I back up my files. I email copies of work to myself. I make duplicates of everything. I really do.
I lost my entire master's thesis a week before it was due, back in 1993. Back then, we used 1.44" disks and a megabyte was BIG. Like, as in, MEGA byte. Now it's a quaint notion that you stack thousands of in a two year old's toy phone so the device can light up and talk and do math.
But in 1993, my life was in that disk, and in the hard drive of the Apple IIe in the grad school office. And, somehow, I lost both.
All I had was a hard copy, well-marked from three different professors' comments. 70+ pages, plus bibliography. All painstakingly written and developed long before it was due.
OCR scanning was miserable, so when the wonderful folks at ITS helped and scanned it, it read like this:
"WH&i~le Sen543ederiiiiio Lumi*&^!!@~noso @rem@~`ins popular !n"
Oh, you get the point. I just retyped and reformatted (1993 software for graphs, tables, and footnotes was archaic) the entire document and got it in at the very, very last minute.
So two days ago, I was working frantically to finish a piece for a contest (The Golden Pen). I'm working on a regency historical (who isn't?) for the contest. Needed 11,000 words or so, plus synopsis. Was down to my final 1,000 words. I'd just finished writing some of the BEST work I've done in ages and hit "save."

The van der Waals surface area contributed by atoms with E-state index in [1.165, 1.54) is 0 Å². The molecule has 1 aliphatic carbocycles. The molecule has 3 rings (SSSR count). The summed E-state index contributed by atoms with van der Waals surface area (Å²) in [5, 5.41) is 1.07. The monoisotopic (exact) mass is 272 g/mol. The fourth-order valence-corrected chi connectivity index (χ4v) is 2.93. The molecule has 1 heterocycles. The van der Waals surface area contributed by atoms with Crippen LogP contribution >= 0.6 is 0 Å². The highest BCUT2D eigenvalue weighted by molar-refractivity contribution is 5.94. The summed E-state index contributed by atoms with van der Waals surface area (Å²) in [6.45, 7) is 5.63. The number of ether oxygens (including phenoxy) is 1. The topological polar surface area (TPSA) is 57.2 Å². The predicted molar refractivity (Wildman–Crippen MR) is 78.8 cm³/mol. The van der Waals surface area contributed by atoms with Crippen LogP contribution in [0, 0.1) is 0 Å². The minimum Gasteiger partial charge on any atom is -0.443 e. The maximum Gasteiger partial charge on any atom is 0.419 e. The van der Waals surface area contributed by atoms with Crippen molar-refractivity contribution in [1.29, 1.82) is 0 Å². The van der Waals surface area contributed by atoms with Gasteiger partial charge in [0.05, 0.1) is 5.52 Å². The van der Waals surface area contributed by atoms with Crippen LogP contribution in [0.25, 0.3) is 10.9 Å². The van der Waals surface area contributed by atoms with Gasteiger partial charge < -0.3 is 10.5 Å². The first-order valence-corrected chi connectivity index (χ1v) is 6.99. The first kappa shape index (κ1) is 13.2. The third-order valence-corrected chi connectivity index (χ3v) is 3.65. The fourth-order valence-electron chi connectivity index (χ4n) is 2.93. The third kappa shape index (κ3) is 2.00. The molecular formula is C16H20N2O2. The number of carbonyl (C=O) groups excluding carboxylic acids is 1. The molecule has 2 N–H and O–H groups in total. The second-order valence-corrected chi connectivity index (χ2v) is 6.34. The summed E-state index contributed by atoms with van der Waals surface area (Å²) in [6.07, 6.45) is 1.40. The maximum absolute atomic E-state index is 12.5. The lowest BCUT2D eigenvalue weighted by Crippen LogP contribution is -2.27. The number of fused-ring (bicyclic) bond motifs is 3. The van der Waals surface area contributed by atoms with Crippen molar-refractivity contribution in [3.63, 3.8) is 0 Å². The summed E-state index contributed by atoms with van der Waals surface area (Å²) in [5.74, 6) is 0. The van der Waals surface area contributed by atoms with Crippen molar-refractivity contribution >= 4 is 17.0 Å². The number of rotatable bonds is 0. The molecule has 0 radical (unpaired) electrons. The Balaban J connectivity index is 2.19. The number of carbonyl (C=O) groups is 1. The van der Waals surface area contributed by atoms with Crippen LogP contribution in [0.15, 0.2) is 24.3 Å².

Two seconds later, my laptop's battery died.
When I rebooted, it was gone. 0 bytes in file. My software developer husband gave me a highly technical explanation for what had likely happened.
Basically, gnomes ate it.
Well, um, ok. So I'd lose 500 GREAT words, but it wasn't the end of the world...until I learned that my backup system hadn't been working.
And that email I sent myself? It was only the first 5,000 words.
So I've lost 5,000 carefully-honed, beautifully turned words. I know I can "recreate" but it's not the same. And not with a deadline tomorrow.
My message? Back up, back up, back up some more, and don't trust your laptop battery!